Start job at pole and if something is in the way, go under it, bury up to that point and then cut. Ideal locations for power source for transformer are inside the house, basement or garage. Ideal rafter access into home is a crawl space or basement. BE SURE WHERE DRILL IS GOING INTO THE HOME! DO NOT DRILL INTO HOME FOUNDATIONS!!

STEPS

  1. REMOVE GLASS AND PULL HEAD OFF POLE
  2. PLUG GAS LINE AT METER OR TOP OF HEAD
  3. REMOVE GAS PARTS FROM HEAD
  4. PAINT HEAD AND LET DRY
  5. DRILL EYE HOLE NEAR TOP OF POLE
  6. DRILL WIRE ENTRANCE AT BASE OF POLE
  7. FISH WIRE UP POLE
  8. INSTALL EYE
  9. INSTALL BULB TREE
  10. CONNECT EYE AND BULB TREE
  11. PAINT POLE AND INSTALL GLASS
  12. DRILL THROUGH WALL
  13. BURY WIRE
  14. WIRE TO TRANSFORMER

LET‘S GET TO WORK

1. Remove the glass from the lamp head. There should be a set screw at the base. If it doesn‘t turn, push up at the bottom of cage and force head off the pole. Use both palms in a synchronous bumping straight up method. Do this on each side of the head.

2. Disconnect the gas line at the flair fitting and plug it off or... Go to meter and locate supply line to gas light and cap it after the valve, if there is one. Use a 3/8 or a 1/2 inch flair fitting. If unsure which to use check first. If unsure how to do this, consult a licensed plumber or consult your local Gas Company

3. With an aluminum lamp head it shouldn't be too difficult to remove the gas burning fixtures inside. Two pair of pliers should do the job nicely: however, a steel head may take a bit of persuasion in freeing the center for the conversion parts. A chisel and hammer, or drill can be handy, however, in some rare cases a new lamp head is necessary.

  

 

4. Once you’ve disconnected the gas line, and removed the gas burning components, paint the lamp head inside and out, with average spray enamel. Eagles on lamp heads should be painted gold.

 

 

 

5. Drill a 3/8-inch hole in the pole, 4 inches down from the top of pole, or approximately 1/2 inch below the lamp head seat line. Aim it away from major light sources – North is best to avoid having direct sunlight deteriorate the lens.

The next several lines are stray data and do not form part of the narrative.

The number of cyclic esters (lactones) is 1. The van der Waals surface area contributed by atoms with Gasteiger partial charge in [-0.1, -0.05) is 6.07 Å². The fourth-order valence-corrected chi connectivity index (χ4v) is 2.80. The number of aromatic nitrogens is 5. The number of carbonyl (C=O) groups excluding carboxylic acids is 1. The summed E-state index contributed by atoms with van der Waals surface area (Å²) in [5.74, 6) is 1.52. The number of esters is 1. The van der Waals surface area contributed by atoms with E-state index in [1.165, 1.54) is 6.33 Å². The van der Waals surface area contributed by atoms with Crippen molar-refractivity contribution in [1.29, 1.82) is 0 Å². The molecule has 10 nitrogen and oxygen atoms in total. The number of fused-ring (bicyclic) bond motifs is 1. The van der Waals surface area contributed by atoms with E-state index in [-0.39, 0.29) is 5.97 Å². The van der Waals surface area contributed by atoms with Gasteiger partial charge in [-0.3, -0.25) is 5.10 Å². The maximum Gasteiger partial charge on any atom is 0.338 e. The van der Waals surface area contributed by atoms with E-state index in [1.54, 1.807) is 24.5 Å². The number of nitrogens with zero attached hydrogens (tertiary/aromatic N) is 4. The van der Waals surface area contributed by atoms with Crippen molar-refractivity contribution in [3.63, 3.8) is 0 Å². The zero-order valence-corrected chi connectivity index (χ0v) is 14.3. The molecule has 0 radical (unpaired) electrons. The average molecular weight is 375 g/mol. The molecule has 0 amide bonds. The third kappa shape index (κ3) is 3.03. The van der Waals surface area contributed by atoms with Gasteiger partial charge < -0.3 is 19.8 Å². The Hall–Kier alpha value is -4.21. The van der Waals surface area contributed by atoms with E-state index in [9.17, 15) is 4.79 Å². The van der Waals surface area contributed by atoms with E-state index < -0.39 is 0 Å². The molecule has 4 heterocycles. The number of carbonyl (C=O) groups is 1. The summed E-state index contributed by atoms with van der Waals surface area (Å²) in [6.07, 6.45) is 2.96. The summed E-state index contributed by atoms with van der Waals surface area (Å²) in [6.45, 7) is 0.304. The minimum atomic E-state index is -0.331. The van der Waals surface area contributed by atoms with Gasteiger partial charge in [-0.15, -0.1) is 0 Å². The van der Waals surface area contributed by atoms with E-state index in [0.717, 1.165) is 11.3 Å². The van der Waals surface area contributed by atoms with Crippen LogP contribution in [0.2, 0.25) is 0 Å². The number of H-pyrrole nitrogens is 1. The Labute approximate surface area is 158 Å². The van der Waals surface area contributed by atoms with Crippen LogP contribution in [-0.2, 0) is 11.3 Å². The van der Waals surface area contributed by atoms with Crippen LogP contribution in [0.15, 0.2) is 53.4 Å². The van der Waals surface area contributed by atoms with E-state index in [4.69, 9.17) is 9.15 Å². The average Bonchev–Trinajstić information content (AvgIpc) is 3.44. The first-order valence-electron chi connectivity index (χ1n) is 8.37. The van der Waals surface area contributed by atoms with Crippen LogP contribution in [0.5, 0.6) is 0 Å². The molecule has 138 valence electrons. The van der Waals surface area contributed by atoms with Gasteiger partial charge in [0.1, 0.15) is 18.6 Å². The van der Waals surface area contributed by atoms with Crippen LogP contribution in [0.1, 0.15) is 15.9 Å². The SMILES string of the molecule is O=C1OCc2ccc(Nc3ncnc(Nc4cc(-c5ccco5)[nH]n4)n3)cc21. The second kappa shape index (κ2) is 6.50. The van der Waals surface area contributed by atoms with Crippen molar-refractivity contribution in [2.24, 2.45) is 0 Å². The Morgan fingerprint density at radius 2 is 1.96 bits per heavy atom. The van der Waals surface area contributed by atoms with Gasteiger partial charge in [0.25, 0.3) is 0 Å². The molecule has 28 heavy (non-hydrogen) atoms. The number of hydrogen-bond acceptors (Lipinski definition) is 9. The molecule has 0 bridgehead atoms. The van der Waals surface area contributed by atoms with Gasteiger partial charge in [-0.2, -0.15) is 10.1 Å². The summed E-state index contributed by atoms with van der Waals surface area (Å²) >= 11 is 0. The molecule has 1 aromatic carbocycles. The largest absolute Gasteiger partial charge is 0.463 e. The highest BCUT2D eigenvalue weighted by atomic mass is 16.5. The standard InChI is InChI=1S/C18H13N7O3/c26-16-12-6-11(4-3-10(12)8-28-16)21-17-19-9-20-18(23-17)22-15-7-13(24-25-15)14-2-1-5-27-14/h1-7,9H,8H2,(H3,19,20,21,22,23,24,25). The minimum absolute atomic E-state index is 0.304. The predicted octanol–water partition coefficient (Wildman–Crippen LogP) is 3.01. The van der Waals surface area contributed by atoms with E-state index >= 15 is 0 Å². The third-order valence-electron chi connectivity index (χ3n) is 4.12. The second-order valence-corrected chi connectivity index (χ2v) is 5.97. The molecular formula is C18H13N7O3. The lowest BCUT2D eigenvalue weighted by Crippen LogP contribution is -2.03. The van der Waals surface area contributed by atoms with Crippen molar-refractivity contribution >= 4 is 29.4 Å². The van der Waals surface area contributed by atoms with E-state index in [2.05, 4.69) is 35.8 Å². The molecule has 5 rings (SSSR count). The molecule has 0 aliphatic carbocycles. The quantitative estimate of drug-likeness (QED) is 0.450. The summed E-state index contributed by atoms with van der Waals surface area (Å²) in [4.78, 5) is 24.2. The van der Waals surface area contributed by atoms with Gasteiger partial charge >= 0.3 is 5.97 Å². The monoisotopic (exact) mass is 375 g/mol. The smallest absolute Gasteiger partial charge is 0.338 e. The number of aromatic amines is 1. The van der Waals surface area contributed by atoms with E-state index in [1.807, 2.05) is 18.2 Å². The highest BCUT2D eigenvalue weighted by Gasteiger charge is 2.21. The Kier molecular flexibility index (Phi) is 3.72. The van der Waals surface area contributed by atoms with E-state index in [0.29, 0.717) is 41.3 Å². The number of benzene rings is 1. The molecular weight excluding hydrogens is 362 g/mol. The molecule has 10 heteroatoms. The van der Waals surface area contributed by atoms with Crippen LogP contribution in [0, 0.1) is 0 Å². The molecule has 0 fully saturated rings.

6. Drill or chisel another hole below the dirt line. Make sure it is rounded out nicely in order to slip the wire through. Make certain not to accidentally nick the gas line. Customers who capped off supply line at meter, don’t worry about nicking the line. It’s already shut off!

7. Stretch the wire from the house to pole. We push the wire up from the bottom with an 8' piece of fish tape or you could drop a string down the pole to bottom opening and retrieve it through the opening with a wire hook or paper clip. Attach wire by lifting and pushing until wire extends about six inches out top of pole. Fold over to keep it from falling. 

  

 

8. Slide the eye down to match the drilled hole with a pair of pliers. Push the threaded end through the hole made earlier, at the top of pole, and screw the nut and cap onto the end finger tight only. Do not over torque! 

 

 

 

 

 

9. By now the lamp head is dry. Place the bulb tree inside the lamp head with one flat nut and one washer on the all thread. Guide it through the center hole in the head. Place the other washer and nut on the end of the all thread and tighten down. Make sure its centered in the head.

If... The stem is too tall, cut it down with a simple copper cutter or

if... You have an unusually tall lamp head then you can make the stem of the bulb tree longer using standard 1/2" copper pipe. Coat your copper with a clear poly to make it shine longer.

10.  Wire accordingly:

  • House wire = One of Two wires from Transformer in the house
  • Head wire= One of Two wires from Bulb Tree in Lamp Head   
  • Eye wire= Dusk-To-Dawn Control mounted in Post.